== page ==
It’s the very unusual business today that will thrive without a strong connection to the internet. Sharing files, storing data, doing research, online communication, conferencing and collaboration; even the most basic network must be reliable, fast and inexpensive. For most corporate or government networks, there are a number of options available for the planning phase of installation. Wireless (WiFi) connections provide an invisible, ubiquitous umbrella of internet connectivity anywhere in the building and just outside it. Ethernet networks require a physically hardwired connection to the internet through a cable plugged into the back of each device. Which one is a better choice depends on what a company is looking for in their internet network and what is affordable.
Wireless internet connections are almost everywhere now, from the coffee shop hot spot to home networks, the internet is widely available to anyone with a computer or handheld device. These networks are usually quite affordable, and with one physically connected wireless router you can provide access for a number of machines in the premises with a tangle of cables. They make device mobility easy, for example you can do work on your laptop at your desk and then carry it down to the conference room for a presentation, or merely log into your file from a connected computer once you get there.
However strong or secure your passwords are, wireless networks are still a bit more susceptible to break-in by an experienced network hijacker. This creates the issue of a definite need for better security protocols to protect secure files. Also, if your work requires a lot of bandwidth, the network may slow down more readily than a hardwired one creating productivity issues.
Ethernet connections are better for highly data-intensive use that demands a lot from a network, or that have a high volume of employees all working on the network at the same time. It is also the best choice for a more secure network that is free from interference. There are also issues with distance and penetration that may dictate whether a plugged in cable or a wireless connection is better.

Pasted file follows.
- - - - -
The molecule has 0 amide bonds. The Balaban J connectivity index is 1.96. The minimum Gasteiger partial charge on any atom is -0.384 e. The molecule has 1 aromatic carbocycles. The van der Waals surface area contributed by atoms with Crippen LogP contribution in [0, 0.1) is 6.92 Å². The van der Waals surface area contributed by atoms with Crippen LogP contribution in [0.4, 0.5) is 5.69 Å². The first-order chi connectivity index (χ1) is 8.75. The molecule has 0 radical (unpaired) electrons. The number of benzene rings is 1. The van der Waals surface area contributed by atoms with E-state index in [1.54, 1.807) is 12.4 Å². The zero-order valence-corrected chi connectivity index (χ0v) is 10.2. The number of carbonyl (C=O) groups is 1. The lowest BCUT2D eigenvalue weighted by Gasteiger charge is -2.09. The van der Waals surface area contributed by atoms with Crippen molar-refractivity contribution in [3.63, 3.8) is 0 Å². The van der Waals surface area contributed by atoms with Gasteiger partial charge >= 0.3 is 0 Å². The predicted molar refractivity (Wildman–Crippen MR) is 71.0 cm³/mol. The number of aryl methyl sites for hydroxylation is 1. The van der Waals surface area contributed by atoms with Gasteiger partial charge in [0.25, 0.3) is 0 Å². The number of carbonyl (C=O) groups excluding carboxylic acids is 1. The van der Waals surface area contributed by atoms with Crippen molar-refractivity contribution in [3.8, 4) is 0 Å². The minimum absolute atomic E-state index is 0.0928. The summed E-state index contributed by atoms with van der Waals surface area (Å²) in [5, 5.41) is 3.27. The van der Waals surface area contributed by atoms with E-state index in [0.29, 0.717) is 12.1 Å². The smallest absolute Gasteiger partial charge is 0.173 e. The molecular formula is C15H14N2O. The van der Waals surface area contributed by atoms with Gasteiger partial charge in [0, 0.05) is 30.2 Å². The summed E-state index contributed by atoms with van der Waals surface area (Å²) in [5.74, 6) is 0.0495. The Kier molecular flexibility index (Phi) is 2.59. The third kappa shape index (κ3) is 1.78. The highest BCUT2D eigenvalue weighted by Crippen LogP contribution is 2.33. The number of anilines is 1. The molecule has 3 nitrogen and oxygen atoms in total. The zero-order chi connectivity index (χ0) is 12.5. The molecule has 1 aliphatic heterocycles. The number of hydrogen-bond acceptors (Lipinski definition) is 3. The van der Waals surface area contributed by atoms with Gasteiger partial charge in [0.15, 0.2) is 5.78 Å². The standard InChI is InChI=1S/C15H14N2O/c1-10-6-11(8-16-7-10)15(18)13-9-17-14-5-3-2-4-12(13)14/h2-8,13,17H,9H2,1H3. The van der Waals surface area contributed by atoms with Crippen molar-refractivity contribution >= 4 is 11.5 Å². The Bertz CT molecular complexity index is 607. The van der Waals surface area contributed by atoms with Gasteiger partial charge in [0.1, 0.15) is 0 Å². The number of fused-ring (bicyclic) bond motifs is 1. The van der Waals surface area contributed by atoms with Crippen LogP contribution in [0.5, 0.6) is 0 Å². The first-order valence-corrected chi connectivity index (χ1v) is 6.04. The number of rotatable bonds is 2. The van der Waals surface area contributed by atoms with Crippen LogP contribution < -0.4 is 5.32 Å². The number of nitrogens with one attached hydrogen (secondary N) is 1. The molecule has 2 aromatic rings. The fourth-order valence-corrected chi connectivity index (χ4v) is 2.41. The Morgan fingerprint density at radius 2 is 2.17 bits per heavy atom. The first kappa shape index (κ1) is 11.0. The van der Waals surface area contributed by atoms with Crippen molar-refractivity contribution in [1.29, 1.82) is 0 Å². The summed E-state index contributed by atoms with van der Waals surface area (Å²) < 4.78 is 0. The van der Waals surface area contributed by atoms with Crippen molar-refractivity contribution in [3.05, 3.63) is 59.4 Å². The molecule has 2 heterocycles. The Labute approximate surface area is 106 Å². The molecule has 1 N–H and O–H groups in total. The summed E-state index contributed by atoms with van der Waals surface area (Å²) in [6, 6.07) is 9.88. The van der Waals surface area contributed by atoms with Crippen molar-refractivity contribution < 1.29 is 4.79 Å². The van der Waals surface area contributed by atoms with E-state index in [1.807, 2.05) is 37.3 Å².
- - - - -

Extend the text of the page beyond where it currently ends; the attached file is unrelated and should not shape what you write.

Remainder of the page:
There are different types of Ethernet connections. Fiber optics transfer data using light pulses while copper cable Ethernet connections use electrical currents. Fiber optic is the best choice for speed but has higher upfront costs budget due to the special cabling and terminations needed to create the network connections. However, if your work environment is one that includes hazardous or explosive materials, it’s much safer to run fiber optic cables instead of current-carrying copper. Copper Ethernet cables are equally as secure as fiber optic, however, it’s easier to “tap” them without detection. However, these types of cables are much better on a budget especially if the company needs the network to cover a large area.
There is a third option of using DSL or phone line connection. This would be considered the slowest out of the three Ethernet choices. Although any of the three are superior to wireless networks’ transmission speed. The problem with Ethernet connections is how they hinder the mobility of the devices in the office. One should consider the devices used frequently and If their placement would be affected due to the need for an Ethernet connection.
Your decision between a wireless vs. wired networks is dependent on a few factors. What the network is primarily used for? How many people will be accessing the network at the same time? How secure are the files on the network? And, How much money can be spent on the network? All options have great advantages and uses to consider when in the market for a business internet connection.
NetQ has been helping businesses and government agencies respond to the changing technologies affecting their communications for over twenty years. Contact us on the form here, or call us with your questions at 800-303-4782